“There has been some friction locally about ‘Micronesian people coming here and taking our stuff,’” she says, but her class had discussions about the U.S. nuclear testing and looked at photos of the explosions and fallout from Bikini Atoll.
“My young Marshallese students explained ‘the land is poison there … food won’t grow. … if you live there you get poisoned,’ Miller said, noting that the response from the other students was shock and empathy.
“The wisdom of 10-year-old kids is so clear,” she says, with many of them asking her, “Why would people do that? Didn’t they know they would hurt people?”
Lauren O’Leary, the school’s principal, says in terms of teaching, language challenges are considerable. The proficiency levels can vary greatly, she says.
“When they come in not speaking English at home, then we have to do everything we can here to help them accelerate as quickly as possible,” she says. “But if they can’t read on a page, that’s a huge thing.”
In fact, the largest COFA expenditures in 2014 were for the state Department of Education, which spent $87 million to educate 8,165 COFA students, many of whom required specialized language services.
O’Leary notes that some students are not even familiar with books, while Miller says one of her students had never held a pencil before. School bells for lunch and recess are initially a foreign experience, as is sticking to a formal schedule.
Costs Are Growing But Hawaii Has No Plan
In February, Asterio Takesy, the Federated States of Micronesia’s ambassador to the United States, moved easily through the crowd of about 50 Micronesians gathered at St. Elizabeth’s Episcopal Church in the working-class neighborhood of Kalihi for “Health Connect Day.”
Takesy, a slender man in an aloha shirt, paused frequently, kissing the head of an elderly woman in a wheelchair, leaning in to talk to another woman using a walker. He was more than an hour late but his appearance and personal attention, he said, made a statement about the importance of the cause.
Takesy, who lives in Washington, D.C., understands as well as anyone the importance of that relatively small gathering in Kalihi.
Health care is critical for many Micronesians who come to Hawaii and other communities in the U.S. in search of medical assistance that they can’t get back in their island nations. But how to pay for that care has been one of the biggest hurdles facing state officials since the COFA agreement was signed in 1986.
Since then costs for health care, education and social services for COFA immigrants have steadily climbed.
Reported Compact Impact Costs, 1998-2014
In 2009, Hawaii’s then governor, Republican Linda Lingle, kicked COFA citizens out of the state-run health insurance program. She put the cost of paying for their health care at $100 million and said it was bankrupting the state.
Even six years ago, health care and other costs were nearly 10 times higher than the $11 million Hawaii receives each year from the federal government in impact assistance.
In 2014, the most recent estimate available, the state said it needed more than $163 million to cover the cost of providing services to COFA immigrants. More than 40 percent of that goes for health care and human services.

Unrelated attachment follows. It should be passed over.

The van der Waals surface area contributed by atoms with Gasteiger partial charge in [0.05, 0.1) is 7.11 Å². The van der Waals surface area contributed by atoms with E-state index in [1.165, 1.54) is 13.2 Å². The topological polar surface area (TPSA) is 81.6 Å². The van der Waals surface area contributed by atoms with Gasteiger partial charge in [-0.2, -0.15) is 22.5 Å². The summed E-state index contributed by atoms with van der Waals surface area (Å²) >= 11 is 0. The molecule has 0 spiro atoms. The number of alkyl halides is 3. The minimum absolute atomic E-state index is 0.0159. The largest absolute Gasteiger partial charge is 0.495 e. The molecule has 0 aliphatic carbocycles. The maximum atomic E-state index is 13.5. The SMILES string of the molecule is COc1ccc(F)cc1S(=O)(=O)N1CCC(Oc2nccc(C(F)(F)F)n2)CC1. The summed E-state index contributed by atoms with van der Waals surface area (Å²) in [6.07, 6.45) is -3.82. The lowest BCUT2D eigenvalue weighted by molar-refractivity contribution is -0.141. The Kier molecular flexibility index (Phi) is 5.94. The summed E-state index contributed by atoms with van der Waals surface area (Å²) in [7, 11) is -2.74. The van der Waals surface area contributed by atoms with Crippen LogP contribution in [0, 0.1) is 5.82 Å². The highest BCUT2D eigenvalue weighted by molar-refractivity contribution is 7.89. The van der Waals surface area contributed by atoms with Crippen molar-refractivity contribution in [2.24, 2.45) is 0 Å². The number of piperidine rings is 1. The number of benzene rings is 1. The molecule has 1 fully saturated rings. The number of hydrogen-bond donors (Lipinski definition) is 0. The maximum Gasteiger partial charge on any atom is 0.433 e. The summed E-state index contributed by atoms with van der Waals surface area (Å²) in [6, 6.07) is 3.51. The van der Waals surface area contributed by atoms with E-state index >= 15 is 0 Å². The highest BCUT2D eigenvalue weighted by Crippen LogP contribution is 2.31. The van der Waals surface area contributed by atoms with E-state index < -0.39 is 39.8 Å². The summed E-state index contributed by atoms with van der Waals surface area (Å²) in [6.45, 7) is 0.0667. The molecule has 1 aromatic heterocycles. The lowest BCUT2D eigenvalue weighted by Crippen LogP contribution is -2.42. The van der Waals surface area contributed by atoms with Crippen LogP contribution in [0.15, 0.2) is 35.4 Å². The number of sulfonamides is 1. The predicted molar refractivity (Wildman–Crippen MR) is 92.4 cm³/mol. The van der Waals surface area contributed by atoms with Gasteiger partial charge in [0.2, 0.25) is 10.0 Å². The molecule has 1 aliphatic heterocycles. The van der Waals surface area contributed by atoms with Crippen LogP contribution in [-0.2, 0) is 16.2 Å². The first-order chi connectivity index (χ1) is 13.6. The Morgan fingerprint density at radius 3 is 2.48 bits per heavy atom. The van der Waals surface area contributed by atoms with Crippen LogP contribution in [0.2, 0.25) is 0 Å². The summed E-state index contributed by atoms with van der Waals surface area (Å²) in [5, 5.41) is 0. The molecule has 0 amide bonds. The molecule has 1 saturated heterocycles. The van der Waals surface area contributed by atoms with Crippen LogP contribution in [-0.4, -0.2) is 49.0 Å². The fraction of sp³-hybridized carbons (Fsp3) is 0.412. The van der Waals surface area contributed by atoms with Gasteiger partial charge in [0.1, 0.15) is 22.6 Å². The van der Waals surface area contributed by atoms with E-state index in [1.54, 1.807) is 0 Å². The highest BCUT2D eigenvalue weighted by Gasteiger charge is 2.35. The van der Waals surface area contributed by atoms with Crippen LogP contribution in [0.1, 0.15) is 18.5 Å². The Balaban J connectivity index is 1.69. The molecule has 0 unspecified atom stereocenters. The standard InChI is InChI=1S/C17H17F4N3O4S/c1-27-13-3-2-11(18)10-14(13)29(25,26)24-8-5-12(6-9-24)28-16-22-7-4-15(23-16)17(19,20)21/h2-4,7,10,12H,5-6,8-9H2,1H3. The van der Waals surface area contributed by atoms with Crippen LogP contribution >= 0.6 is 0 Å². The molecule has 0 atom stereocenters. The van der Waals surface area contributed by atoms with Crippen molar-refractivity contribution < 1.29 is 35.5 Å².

Switching Micronesians to the federal Affordable Care Act — Obamacare — is expected to save Hawaii $29 million in health care costs for COFA citizens alone.
Still, federal dollars are public money the same as state funds. And the draw from the public treasury for COFA citizens has been an increasing source of frustration for some Hawaii leaders.
In 2010, Charles Djou, a former GOP congressman from Hawaii who was running again for a congressional seat, told students interviewing him for a video project that Micronesians immigrate to Hawaii to abuse the welfare system. Djou insisted that being homeless in Hawaii was better than being wealthy in Micronesia.
That same year, after losing to his Democratic opponent in November, Djou said in a press release, “For too long, the taxpayers of Hawaii have had to bear a disproportionate burden in providing social services for Micronesian citizens who travel to the United States visa-free thanks to the Compact of Free Association. It is estimated that while Micronesian citizens make up less than one percent of Hawaii’s population, they consume over 20 percent of our social services. This cost is simply too high and unfair when Hawaii, like any other state, is making tough choices to survive these difficult times.”
Djou, who was simply wrong about COFA citizens consuming more than 20 percent of Hawaii’s social services — it’s actually less than 10 percent — also championed cutting services to Micronesians when he ran for Congress again last year.
Whether Congress cuts COFA dollars or not, Hawaii will continue to struggle to pay for COFA costs. The cost has already grown fivefold since 2002, and the problem is only going to grow in coming years as more and more Micronesians leave the region.
Yet Hawaii’s current leaders have no real plan to deal with the increasing burden beyond keeping their fingers crossed that Congress will boost Compact-Impact Aid and allow COFA citizens in the U.S. to once again qualify for Medicaid.